French Officials Deny Video Footage Found at Germanwings Plane Crash SiteIncidents | April 1, 2015, Wednesday // 16:40| views
A handout photo made available by the French Interior Ministry on 01 April 2015 shows debris at the crash site of the Germanwings Airbus A320 in the French Alps, above the town of Seyne-les-Alpes, southeastern France, 31 March 2015. EPA/BGNES
French authorities have denied European media reports that a mobile phone video footage was found at the crash site of the Germanwings plane.
According to the media reports, the video purportedly showed the final moments inside the cabin of the Airbus A320 before the plane crashed into a mountainside in the French Alps last week, instantly killing all 150 people on board.
A French police official has categorically denied that any mobile phone footage was discovered by investigators at the site and told CNN the media reports were "completely wrong" and "unwarranted", according to AFP news agency.
The video, reportedly found amid the wreckage of the plane, allegedly captured the sound of terrified passengers screaming and crying 'Oh, God' as the plane plunged into the mountainside some 100 km north of Nice.
The clip, said to be just a few seconds long, was reportedly retrieved from a memory card found at the crash site by a source close to the investigation.
According to French magazine Paris Match and German daily newspaper Bild the authenticity of the video footage was "unquestionable".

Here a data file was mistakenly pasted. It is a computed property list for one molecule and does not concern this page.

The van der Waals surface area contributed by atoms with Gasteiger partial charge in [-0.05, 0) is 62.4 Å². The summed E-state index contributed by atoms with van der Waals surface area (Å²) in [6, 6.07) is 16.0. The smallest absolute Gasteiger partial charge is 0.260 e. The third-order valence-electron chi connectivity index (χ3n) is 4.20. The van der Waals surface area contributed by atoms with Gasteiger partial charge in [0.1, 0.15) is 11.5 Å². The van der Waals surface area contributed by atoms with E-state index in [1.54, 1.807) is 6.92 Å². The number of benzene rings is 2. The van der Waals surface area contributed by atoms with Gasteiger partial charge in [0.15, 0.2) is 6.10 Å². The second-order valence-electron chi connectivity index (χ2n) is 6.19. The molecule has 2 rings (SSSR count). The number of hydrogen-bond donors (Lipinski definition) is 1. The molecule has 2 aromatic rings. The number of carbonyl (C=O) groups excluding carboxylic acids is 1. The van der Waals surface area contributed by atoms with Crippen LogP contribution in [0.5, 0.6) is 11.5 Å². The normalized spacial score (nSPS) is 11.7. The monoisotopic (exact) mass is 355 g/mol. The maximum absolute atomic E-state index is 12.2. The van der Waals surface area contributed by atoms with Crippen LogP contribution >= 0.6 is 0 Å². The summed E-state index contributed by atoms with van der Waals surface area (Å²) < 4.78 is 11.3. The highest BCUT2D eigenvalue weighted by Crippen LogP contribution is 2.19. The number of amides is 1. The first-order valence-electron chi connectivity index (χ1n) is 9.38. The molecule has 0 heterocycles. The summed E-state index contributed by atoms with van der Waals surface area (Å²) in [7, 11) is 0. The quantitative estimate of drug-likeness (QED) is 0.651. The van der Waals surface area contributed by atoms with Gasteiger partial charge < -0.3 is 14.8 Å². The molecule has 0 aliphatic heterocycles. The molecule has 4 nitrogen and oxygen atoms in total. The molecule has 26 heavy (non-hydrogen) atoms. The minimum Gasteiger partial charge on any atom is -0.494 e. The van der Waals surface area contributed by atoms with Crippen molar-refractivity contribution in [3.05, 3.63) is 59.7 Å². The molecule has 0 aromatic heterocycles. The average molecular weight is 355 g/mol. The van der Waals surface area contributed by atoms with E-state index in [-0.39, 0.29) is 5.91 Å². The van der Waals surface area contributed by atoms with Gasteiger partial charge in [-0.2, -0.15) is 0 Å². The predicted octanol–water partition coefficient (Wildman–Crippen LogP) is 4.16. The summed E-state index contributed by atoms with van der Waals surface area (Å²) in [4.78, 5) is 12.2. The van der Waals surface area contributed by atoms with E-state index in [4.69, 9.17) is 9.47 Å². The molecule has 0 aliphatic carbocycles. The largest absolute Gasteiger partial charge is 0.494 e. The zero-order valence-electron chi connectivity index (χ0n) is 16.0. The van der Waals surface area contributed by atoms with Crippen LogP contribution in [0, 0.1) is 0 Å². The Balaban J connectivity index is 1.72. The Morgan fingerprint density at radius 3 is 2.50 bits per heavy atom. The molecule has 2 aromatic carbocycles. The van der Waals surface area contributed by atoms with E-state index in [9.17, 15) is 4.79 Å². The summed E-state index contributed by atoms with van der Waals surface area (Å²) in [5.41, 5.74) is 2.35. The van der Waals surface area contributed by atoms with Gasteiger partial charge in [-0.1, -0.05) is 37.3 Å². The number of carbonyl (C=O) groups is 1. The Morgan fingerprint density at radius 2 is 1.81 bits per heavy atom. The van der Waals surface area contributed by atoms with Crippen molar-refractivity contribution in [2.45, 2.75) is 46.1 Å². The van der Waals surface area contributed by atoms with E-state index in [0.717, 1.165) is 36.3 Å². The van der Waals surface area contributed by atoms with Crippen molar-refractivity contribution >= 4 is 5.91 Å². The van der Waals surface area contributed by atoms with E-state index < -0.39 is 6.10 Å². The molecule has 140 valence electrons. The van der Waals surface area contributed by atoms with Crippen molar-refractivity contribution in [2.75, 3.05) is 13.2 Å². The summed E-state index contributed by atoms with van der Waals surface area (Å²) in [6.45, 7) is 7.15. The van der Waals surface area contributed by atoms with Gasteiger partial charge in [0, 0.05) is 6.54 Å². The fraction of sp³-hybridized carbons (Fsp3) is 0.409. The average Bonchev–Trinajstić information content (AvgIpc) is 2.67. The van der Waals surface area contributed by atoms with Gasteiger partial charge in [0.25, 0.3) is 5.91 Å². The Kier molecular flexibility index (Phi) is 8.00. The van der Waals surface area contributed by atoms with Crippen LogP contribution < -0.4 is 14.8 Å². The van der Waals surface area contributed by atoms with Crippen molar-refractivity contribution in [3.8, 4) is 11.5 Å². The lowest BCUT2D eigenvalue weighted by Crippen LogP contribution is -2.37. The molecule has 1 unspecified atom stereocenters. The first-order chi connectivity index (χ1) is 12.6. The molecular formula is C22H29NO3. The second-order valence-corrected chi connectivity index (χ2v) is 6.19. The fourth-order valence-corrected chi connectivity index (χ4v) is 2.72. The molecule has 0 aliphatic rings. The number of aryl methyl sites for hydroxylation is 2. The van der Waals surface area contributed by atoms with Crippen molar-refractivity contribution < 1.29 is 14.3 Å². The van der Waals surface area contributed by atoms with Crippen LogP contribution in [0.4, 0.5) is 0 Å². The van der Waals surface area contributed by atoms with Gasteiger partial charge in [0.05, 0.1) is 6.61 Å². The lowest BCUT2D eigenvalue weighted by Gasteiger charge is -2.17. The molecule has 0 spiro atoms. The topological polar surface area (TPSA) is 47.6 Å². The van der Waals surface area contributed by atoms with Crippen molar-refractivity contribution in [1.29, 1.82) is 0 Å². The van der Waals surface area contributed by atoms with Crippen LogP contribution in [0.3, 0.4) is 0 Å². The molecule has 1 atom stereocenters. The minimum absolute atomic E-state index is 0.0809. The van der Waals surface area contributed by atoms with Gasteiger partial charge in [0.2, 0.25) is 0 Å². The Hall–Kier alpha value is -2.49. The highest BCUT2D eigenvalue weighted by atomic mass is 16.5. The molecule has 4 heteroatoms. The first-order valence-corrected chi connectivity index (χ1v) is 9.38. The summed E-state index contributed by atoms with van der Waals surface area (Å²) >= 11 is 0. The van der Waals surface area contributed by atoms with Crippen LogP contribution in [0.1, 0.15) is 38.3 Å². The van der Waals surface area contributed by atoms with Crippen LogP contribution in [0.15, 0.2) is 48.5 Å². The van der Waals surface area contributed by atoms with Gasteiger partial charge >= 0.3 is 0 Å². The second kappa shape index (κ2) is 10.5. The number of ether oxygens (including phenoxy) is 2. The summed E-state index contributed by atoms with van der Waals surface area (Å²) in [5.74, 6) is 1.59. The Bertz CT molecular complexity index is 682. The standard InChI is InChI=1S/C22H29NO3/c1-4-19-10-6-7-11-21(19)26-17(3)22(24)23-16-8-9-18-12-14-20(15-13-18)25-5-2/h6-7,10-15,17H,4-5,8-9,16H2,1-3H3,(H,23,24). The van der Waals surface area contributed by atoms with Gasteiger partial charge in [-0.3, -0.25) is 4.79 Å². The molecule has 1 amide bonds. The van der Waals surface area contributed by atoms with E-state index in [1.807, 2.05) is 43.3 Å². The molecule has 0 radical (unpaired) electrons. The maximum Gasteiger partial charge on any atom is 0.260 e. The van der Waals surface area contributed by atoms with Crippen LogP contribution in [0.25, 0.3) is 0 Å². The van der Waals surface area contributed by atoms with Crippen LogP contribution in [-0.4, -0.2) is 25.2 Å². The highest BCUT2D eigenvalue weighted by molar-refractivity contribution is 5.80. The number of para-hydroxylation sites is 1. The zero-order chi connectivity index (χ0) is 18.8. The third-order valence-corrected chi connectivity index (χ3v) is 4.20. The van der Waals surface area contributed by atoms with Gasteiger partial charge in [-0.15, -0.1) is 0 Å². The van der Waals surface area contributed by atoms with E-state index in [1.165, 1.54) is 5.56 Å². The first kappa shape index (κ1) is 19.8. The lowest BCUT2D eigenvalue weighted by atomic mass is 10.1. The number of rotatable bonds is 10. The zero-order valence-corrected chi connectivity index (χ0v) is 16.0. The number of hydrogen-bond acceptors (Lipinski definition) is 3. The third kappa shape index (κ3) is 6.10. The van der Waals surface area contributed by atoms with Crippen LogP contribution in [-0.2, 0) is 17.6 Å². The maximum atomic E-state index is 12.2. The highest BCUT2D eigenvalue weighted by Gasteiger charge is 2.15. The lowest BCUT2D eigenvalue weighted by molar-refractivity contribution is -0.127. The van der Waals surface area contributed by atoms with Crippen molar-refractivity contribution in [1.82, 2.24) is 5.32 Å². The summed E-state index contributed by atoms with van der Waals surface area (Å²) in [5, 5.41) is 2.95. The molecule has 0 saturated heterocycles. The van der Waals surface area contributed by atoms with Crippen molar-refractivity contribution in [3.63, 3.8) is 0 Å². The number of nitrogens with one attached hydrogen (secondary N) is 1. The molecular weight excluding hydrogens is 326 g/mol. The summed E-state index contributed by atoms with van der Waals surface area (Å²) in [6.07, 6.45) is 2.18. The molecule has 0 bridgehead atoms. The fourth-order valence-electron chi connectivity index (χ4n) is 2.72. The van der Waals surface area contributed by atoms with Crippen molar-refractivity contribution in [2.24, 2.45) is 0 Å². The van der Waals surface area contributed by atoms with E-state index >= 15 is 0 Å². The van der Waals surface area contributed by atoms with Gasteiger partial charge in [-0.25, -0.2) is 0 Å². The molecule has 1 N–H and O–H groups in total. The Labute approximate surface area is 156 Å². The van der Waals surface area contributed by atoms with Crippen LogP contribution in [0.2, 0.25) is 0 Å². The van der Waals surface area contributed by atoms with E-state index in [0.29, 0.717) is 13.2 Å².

Bild and Paris Match said on Tuesday their reporters were shown the video after it was reportedly found on a memory chip that could have come from a mobile phone inside the ill-fated plane.
Marseille prosecutor Brice Robin, who is one of the lead investigators of the crash, said investigators were not yet examining mobile phones found at the crash site, and he was not aware of footage from phones having been recovered, according to the BBC.
Anyone with footage "must hand it over immediately to investigators," AFP news quoted Robin as saying on Wednesday.
A transcript from the plane’s cockpit voice recorder suggests co-pilot Andreas Lubitz, 28, has deliberately locked the captain out of the cockpit before sending the aircraft into a steep plunge and crashing it in the French Alps.